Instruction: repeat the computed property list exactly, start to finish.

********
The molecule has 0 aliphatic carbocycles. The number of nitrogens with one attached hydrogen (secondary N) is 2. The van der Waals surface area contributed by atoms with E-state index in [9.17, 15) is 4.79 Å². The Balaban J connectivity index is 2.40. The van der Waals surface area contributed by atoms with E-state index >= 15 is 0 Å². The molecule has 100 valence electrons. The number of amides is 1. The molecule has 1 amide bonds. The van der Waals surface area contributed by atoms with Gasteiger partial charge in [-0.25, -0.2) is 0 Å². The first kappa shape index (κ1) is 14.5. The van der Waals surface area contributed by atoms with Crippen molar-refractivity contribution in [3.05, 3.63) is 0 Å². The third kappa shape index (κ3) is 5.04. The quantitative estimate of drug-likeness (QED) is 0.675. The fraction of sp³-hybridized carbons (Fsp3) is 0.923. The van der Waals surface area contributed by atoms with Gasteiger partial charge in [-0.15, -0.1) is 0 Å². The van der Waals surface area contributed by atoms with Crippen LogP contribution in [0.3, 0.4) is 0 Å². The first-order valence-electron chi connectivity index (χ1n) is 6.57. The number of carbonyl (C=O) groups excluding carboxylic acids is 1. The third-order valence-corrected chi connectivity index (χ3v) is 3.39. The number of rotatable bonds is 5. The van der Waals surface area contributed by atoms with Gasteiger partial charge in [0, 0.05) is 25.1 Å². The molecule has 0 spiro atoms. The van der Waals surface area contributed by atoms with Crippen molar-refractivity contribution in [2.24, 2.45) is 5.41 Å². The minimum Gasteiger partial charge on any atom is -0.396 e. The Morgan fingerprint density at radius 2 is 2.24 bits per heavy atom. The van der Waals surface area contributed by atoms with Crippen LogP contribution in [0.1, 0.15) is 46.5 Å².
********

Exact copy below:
The molecule has 0 aliphatic carbocycles. The number of nitrogens with one attached hydrogen (secondary N) is 2. The van der Waals surface area contributed by atoms with E-state index in [9.17, 15) is 4.79 Å². The Balaban J connectivity index is 2.40. The van der Waals surface area contributed by atoms with E-state index >= 15 is 0 Å². The molecule has 100 valence electrons. The number of amides is 1. The molecule has 1 amide bonds. The van der Waals surface area contributed by atoms with Gasteiger partial charge in [-0.25, -0.2) is 0 Å². The first kappa shape index (κ1) is 14.5. The van der Waals surface area contributed by atoms with Crippen molar-refractivity contribution in [3.05, 3.63) is 0 Å². The third kappa shape index (κ3) is 5.04. The quantitative estimate of drug-likeness (QED) is 0.675. The fraction of sp³-hybridized carbons (Fsp3) is 0.923. The van der Waals surface area contributed by atoms with Gasteiger partial charge in [-0.15, -0.1) is 0 Å². The van der Waals surface area contributed by atoms with Crippen LogP contribution in [0.3, 0.4) is 0 Å². The first-order valence-electron chi connectivity index (χ1n) is 6.57. The number of carbonyl (C=O) groups excluding carboxylic acids is 1. The third-order valence-corrected chi connectivity index (χ3v) is 3.39. The number of rotatable bonds is 5. The van der Waals surface area contributed by atoms with Gasteiger partial charge in [0, 0.05) is 25.1 Å². The molecule has 0 spiro atoms. The van der Waals surface area contributed by atoms with Crippen molar-refractivity contribution in [2.24, 2.45) is 5.41 Å². The minimum Gasteiger partial charge on any atom is -0.396 e. The Morgan fingerprint density at radius 2 is 2.24 bits per heavy atom. The van der Waals surface area contributed by atoms with Crippen LogP contribution in [0.1, 0.15) is 46.5 Å².